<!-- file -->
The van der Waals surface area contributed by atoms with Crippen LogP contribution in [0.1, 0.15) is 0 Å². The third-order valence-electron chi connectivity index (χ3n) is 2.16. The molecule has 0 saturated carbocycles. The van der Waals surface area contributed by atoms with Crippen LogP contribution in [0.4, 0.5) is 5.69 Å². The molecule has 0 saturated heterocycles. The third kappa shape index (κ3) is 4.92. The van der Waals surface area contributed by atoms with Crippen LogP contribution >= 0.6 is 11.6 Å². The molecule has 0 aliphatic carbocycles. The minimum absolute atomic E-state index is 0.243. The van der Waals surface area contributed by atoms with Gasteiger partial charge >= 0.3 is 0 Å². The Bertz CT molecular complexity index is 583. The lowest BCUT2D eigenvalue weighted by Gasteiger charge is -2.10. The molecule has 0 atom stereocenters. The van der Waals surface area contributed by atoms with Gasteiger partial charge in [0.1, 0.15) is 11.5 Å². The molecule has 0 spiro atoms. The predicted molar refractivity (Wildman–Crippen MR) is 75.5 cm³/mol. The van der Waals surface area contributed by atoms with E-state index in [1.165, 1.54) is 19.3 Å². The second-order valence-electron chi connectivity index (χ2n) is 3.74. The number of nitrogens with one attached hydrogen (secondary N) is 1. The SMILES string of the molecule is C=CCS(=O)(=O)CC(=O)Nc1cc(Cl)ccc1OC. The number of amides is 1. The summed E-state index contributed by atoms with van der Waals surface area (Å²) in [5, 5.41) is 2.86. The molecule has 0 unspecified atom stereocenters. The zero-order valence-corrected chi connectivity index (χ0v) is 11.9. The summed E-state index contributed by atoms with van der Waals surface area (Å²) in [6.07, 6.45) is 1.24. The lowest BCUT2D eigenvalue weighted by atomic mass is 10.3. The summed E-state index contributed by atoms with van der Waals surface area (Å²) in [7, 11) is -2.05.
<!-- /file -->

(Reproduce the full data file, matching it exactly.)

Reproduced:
The van der Waals surface area contributed by atoms with Crippen LogP contribution in [0.1, 0.15) is 0 Å². The third-order valence-electron chi connectivity index (χ3n) is 2.16. The molecule has 0 saturated carbocycles. The van der Waals surface area contributed by atoms with Crippen LogP contribution in [0.4, 0.5) is 5.69 Å². The molecule has 0 saturated heterocycles. The third kappa shape index (κ3) is 4.92. The van der Waals surface area contributed by atoms with Crippen LogP contribution >= 0.6 is 11.6 Å². The molecule has 0 aliphatic carbocycles. The minimum absolute atomic E-state index is 0.243. The van der Waals surface area contributed by atoms with Gasteiger partial charge >= 0.3 is 0 Å². The Bertz CT molecular complexity index is 583. The lowest BCUT2D eigenvalue weighted by Gasteiger charge is -2.10. The molecule has 0 atom stereocenters. The van der Waals surface area contributed by atoms with Gasteiger partial charge in [0.1, 0.15) is 11.5 Å². The molecule has 0 spiro atoms. The predicted molar refractivity (Wildman–Crippen MR) is 75.5 cm³/mol. The van der Waals surface area contributed by atoms with E-state index in [1.165, 1.54) is 19.3 Å². The second-order valence-electron chi connectivity index (χ2n) is 3.74. The number of nitrogens with one attached hydrogen (secondary N) is 1. The SMILES string of the molecule is C=CCS(=O)(=O)CC(=O)Nc1cc(Cl)ccc1OC. The number of amides is 1. The summed E-state index contributed by atoms with van der Waals surface area (Å²) in [5, 5.41) is 2.86. The molecule has 0 unspecified atom stereocenters. The zero-order valence-corrected chi connectivity index (χ0v) is 11.9. The summed E-state index contributed by atoms with van der Waals surface area (Å²) in [6.07, 6.45) is 1.24. The lowest BCUT2D eigenvalue weighted by atomic mass is 10.3. The summed E-state index contributed by atoms with van der Waals surface area (Å²) in [7, 11) is -2.05.